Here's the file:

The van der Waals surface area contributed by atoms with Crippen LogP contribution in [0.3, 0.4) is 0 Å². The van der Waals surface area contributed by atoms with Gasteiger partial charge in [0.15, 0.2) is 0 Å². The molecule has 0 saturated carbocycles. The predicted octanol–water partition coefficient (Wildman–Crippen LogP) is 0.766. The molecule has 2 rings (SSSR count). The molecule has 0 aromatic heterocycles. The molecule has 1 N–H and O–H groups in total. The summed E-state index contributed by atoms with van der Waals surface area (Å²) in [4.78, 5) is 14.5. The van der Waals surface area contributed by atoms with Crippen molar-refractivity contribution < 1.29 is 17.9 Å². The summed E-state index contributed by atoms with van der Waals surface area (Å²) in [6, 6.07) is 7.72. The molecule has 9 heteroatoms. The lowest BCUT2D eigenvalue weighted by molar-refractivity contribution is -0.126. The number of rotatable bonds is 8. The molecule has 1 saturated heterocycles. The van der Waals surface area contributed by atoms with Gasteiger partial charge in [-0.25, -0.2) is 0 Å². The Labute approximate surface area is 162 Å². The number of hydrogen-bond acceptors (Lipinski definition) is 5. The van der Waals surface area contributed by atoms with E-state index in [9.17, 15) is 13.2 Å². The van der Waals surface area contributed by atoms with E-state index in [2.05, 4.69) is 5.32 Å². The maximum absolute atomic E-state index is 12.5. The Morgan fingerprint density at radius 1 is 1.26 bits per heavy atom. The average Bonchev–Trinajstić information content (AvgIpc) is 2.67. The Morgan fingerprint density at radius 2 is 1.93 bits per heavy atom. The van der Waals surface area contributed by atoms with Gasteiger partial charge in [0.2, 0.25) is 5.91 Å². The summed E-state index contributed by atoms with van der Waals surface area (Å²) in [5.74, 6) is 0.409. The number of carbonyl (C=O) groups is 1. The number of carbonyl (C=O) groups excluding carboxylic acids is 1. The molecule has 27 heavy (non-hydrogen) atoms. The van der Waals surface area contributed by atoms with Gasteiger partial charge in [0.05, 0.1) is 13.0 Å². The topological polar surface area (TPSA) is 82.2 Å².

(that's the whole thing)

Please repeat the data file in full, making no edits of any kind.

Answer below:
The van der Waals surface area contributed by atoms with Crippen LogP contribution in [0.3, 0.4) is 0 Å². The van der Waals surface area contributed by atoms with Gasteiger partial charge in [0.15, 0.2) is 0 Å². The molecule has 0 saturated carbocycles. The predicted octanol–water partition coefficient (Wildman–Crippen LogP) is 0.766. The molecule has 2 rings (SSSR count). The molecule has 0 aromatic heterocycles. The molecule has 1 N–H and O–H groups in total. The summed E-state index contributed by atoms with van der Waals surface area (Å²) in [4.78, 5) is 14.5. The van der Waals surface area contributed by atoms with Crippen molar-refractivity contribution < 1.29 is 17.9 Å². The summed E-state index contributed by atoms with van der Waals surface area (Å²) in [6, 6.07) is 7.72. The molecule has 9 heteroatoms. The lowest BCUT2D eigenvalue weighted by molar-refractivity contribution is -0.126. The number of rotatable bonds is 8. The molecule has 1 saturated heterocycles. The van der Waals surface area contributed by atoms with Gasteiger partial charge in [-0.25, -0.2) is 0 Å². The Labute approximate surface area is 162 Å². The number of hydrogen-bond acceptors (Lipinski definition) is 5. The van der Waals surface area contributed by atoms with E-state index in [9.17, 15) is 13.2 Å². The van der Waals surface area contributed by atoms with E-state index in [2.05, 4.69) is 5.32 Å². The maximum absolute atomic E-state index is 12.5. The Morgan fingerprint density at radius 1 is 1.26 bits per heavy atom. The average Bonchev–Trinajstić information content (AvgIpc) is 2.67. The Morgan fingerprint density at radius 2 is 1.93 bits per heavy atom. The van der Waals surface area contributed by atoms with Gasteiger partial charge in [0.2, 0.25) is 5.91 Å². The summed E-state index contributed by atoms with van der Waals surface area (Å²) in [5.74, 6) is 0.409. The number of carbonyl (C=O) groups is 1. The number of carbonyl (C=O) groups excluding carboxylic acids is 1. The molecule has 27 heavy (non-hydrogen) atoms. The van der Waals surface area contributed by atoms with Gasteiger partial charge in [0.05, 0.1) is 13.0 Å². The topological polar surface area (TPSA) is 82.2 Å².